A wonderfully written but unengaging first novel about a young Vietnamese refugee who, in 1975, is airlifted from Saigon and only later learns of her family's dark past. Mai, whose family befriended Michael MacMahon, an American Colonel in Saigon, comes to the States as a 13-year-old. After staying with the MacMahons for six months, she moves to Washington, D.C, joined there by her widowed mother. The two make their home in ``Little Saigon,'' the years pass, Mai is soon fluent in English, and though mindful of her past--she nostalgically recalls traditional myths and customs--she adjusts to the new country. Her mother doesn't, though, and a bad fall, followed by a disabling stroke, seems to push her even further into the past. Mai hears her talk fretfully in her sleep of her father, Baba Quan, who was to accompany her to the US but never arrived at the agreed-upon rendezvous. Mai tries to contact him, but her mother is curiously discouraging. As Mai prepares to go to college, her mother seems happier, but the secret letters Mai finds her writing are less cheerful. While the letters at first retell old legends and beliefs and describe life in her native village, the last entries, her legacy to Mai, tell a darker and more complex story. Mai learns that her grandmother had been the landlord's concubine and he, not Baba Quan, was her grandfather; Baba Quan was actually a brutal, bitter man, and a Vietcong leader; moreover, her mother had been neglected by her intellectual husband and suffered many miscarriages. Convinced that she and the family have bad karma, Mai's mother acts--successfully--to free her daughter so that she may have a ``different heritage, an unburdened past.'' Heartfelt evocations of a different time and place aren't enough here to give vigor to a beautifully rendered but disappointingly lifeless story of the Vietnamese American experience (Author tour) -- Copyright ©1997, Kirkus Associates, LP. All rights reserved.--This text refers to an out of print or unavailable edition of this title.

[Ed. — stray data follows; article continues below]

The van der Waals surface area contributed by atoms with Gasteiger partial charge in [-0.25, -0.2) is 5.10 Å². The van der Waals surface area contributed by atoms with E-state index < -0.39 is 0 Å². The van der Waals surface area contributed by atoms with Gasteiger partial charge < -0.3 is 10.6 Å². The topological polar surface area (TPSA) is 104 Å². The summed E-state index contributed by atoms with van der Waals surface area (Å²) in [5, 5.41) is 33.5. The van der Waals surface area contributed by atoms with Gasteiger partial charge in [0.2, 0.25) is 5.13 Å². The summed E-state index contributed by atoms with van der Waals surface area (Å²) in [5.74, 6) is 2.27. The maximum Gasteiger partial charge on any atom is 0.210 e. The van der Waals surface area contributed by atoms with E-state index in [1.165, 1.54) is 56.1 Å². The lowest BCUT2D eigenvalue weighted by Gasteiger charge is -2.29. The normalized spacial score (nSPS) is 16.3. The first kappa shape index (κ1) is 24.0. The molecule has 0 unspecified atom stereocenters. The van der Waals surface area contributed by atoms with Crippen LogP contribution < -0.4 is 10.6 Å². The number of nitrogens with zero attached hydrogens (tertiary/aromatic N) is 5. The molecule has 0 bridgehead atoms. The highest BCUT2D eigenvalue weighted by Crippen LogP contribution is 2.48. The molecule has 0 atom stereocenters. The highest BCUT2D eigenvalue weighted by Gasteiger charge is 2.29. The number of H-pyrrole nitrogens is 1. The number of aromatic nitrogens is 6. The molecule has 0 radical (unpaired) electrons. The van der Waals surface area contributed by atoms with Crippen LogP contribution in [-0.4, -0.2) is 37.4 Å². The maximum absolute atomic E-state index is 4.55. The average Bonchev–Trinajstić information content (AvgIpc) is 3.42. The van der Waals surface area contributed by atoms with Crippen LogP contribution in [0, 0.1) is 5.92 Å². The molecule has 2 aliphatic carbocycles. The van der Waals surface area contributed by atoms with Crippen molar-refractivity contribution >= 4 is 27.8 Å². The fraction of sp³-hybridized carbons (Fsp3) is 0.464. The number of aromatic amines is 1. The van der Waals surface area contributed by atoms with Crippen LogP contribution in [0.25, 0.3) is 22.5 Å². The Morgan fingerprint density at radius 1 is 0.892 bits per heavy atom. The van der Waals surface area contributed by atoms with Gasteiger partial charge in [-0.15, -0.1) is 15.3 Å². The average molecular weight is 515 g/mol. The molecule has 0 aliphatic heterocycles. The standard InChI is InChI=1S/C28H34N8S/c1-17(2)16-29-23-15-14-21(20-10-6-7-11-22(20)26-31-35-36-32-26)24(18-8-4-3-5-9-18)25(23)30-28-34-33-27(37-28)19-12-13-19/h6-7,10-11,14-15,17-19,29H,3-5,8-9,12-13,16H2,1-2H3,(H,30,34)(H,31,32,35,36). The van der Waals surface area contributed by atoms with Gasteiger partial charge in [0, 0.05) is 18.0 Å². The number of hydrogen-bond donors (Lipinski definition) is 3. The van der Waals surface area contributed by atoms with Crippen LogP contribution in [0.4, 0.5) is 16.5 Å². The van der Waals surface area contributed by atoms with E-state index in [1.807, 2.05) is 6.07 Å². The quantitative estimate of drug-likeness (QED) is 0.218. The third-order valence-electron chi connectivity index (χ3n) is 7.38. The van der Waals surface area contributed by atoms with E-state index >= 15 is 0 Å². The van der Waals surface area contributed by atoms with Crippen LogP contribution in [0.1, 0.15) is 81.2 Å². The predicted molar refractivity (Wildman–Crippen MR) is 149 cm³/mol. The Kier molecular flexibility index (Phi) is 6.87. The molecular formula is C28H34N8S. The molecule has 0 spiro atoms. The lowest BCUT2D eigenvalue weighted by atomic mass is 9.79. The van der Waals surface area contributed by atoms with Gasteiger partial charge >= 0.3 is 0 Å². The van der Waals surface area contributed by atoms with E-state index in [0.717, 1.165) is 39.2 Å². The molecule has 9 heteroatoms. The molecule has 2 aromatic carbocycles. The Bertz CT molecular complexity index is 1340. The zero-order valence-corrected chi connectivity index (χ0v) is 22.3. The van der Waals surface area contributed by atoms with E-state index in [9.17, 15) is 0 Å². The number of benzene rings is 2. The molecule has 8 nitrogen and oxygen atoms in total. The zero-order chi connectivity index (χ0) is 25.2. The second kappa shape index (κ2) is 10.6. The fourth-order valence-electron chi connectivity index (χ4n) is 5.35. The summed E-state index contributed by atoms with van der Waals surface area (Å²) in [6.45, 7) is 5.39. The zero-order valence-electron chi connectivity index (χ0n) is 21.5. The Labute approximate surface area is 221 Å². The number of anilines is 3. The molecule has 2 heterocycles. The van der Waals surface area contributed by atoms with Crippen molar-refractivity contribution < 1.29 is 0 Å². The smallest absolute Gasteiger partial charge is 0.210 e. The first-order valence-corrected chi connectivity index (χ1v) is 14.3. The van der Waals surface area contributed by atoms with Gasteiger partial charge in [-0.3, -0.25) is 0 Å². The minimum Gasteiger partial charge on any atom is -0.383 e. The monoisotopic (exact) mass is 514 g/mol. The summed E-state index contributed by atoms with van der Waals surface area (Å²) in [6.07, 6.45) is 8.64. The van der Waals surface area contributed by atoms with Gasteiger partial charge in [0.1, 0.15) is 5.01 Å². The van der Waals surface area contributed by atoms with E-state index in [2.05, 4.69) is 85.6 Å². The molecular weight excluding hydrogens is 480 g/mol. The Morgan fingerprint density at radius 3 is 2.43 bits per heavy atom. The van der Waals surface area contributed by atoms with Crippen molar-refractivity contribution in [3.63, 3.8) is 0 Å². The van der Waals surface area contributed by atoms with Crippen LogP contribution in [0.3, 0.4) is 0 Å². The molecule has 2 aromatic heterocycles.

Hailed by critics and writers as powerful, important fiction, Monkey Bridge charts the unmapped territory of the Vietnamese American experience in the aftermath of war. Like navigating a monkey bridge--a bridge, built of spindly bamboo, used by peasants for centuries--the narrative traverses perilously between worlds past and present, East and West, in telling two interlocking stories: one, the Vietnamese version of the classic immigrant experience in America, told by a young girl; and the second, a dark tale of betrayal, political intrigue, family secrets, and revenge--her mother's tale. The haunting and beautiful terrain of Monkey Bridge is the "luminous motion," as it is called in Vietnamese myth and legend, between generations, encompassing Vietnamese lore, history, and dreams of the past as well as of the future. "With incredible lightness, balance and elegance," writes Isabel Allende, "[Lan Cao crosses] over an abyss of pain, loss, separation and exile, connecting on one level the opposite realities of Vietnam and North America, and on a deeper level the realities of the material world and the world of the spirits."
Nguyen Huu Vien's synthesis